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Bewildering Stories

Harald Wägner, Dr. Hardie
of Chicago, Illinois

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We were a small party on the verandah by the lake and we regarded the scenery. It was evening. We had Lake Mälar in front of us, glossy and dead. Now and then it lapped when a stray backwash from a motor boat hit the beach. Not far away, the panorama was severed by the crowns of the pine forest, which drew an erratic zig-zag line. The reddish yellow haze of the dog day evening covered it all.

We had been sitting there since dinner and after discussing everything from Roosevelt to the Olympic Games and the private lives of our neighbors, the conversation had come to a standstill. Our host, the Hawaiian consul-general looked as if he were wracking his brains for a topic.

I, who can never be inactive, was rewinding my pocket-watch, while the son of the house, the candidate, the new undergraduate student and prospective physician, slowly lit his twentieth cigarette at the same time as he tried to imitate the inimitable gestures that characterized the fourth person of the party, Doctor Francis Hardie.

Doctor Hardie was for sure a quite remarkable man. At the age of ten he had gone to America with his father, a ruined farmer from the province of Småland.

Frans Hansson was a snotty, fair-haired country lad but was seasick and pitiful while crossing the Atlantic, and he lay crammed into a bunk aboard the emigrant steamer. It seemed to be at least fifty incarnations between this Frans Hansson and the now 40-year old doctor Francis Hardie, medical practitioner in Chicago, who was sitting there, confident and calm, covered with that kind of inimitable air that only those can affect who have experienced and conquered countless adventures to the point where life hardly has more entanglements to offer.

One could not avoid admiring those daring and grim eyes, that countenance of certainty, which one had no stomach to oppose. I read in his face a variegated life story, and I felt for a moment a sucking desire to go into the vastness in order to tempt chance, fate, adventure. In that moment I understood very well why no scary descriptions about the difficult times in America could stop the stream of adventurers running towards the west.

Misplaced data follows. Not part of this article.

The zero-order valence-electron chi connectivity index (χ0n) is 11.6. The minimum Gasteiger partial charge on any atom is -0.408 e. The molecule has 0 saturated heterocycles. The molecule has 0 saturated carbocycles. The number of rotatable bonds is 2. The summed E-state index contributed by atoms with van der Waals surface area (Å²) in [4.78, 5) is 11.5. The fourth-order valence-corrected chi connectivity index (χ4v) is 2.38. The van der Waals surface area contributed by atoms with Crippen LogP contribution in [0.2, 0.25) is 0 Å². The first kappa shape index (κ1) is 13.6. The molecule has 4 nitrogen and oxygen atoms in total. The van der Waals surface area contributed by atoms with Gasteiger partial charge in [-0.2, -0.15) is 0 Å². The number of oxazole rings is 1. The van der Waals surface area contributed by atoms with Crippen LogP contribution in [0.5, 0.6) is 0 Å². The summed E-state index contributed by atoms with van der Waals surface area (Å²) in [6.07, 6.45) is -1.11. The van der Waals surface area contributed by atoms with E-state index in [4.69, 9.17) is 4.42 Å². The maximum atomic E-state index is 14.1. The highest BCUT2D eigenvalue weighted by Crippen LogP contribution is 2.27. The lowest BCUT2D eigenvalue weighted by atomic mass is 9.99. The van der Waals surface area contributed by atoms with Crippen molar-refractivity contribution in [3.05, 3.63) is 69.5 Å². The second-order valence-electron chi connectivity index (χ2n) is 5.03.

That’s what I thought, while all of us remained silent. Now our host said:

“Gentlemen, would you permit me to give you a grog?”

After a short deliberation, we gave our permission. According to American custom, Doctor Hardie took his whisky dry, which the candidate also found to be most convenient. Now the moon sailed like a severed thumbnail in the sky and it was quite poetic, even though it unarguably could have been even more poetic.

Feeling that the grog and the mood could not possibly fill out this dog day evening, I said to doctor Hardie, “Please tell us a story.”

“You won’t believe what I say.”

“You can’t expect that. The charm of a history lies essentially in the fact that its is invented.”

“Perhaps. But I can unfortunately not tell any false stories. I always think of George Washington and the pear tree.”

“Then tell us a true story.”

“Well. But you must promise not to interrupt my story with skeptical comments.”

We all gave our promise, fully determined to break that promise in case it would prove necessary.

Diligently, Doctor Hardie packed his pipe, lighted it and said, “Gentlemen, I’m actually not going to tell you any history, for the simple reason that I’ve experienced things too remarkable to court your skepticism. But I could tell you a few things from my youth, before I became one of the most sought-after doctors in Chicago.

“I had just graduated and established myself as a doctor in Nevada. At that time I had only fifty dollars. I rented a place for twenty, I spent another twenty on advertising. I used one dollar to put up a sign and with the remaining six I lived a few days while waiting for patients. But nobody came.

“Oh yes, there was a hysterical lady, who thought she was sick. On the contrary her strong health defied all my efforts. Soon I had to starve. For a short while I survived by cleaning windows, but soon I realized that it was nothing for me and I decided to change my location.

“I studied the map of America and found no city in the United States that fit me well. I decided to lay the foundation of my fortune and my happiness in South America, before I returned to the north.

“Well, after two months I was in Santa Teresita, the capital of Arrivante, a city in which I would exercise a determining influence on the political life for a while. I established myself in Santa Teresita.

“The population was about one hundred thousand. Of these about one thousand were as much upperclass people that they could let other people work for them. The rest begged from them, but since it was to no avail, they did not live glamorously. They could not make a living as robbers, since everything possible to steal was already stolen before my arrival.

“Nobody deposited more than five pesetas with the postal service or government bank. The only occasions when some fundings were circulated happened when the political opposition tried to overthrow the established order through bribes or to enlist troops in order to start a civil war.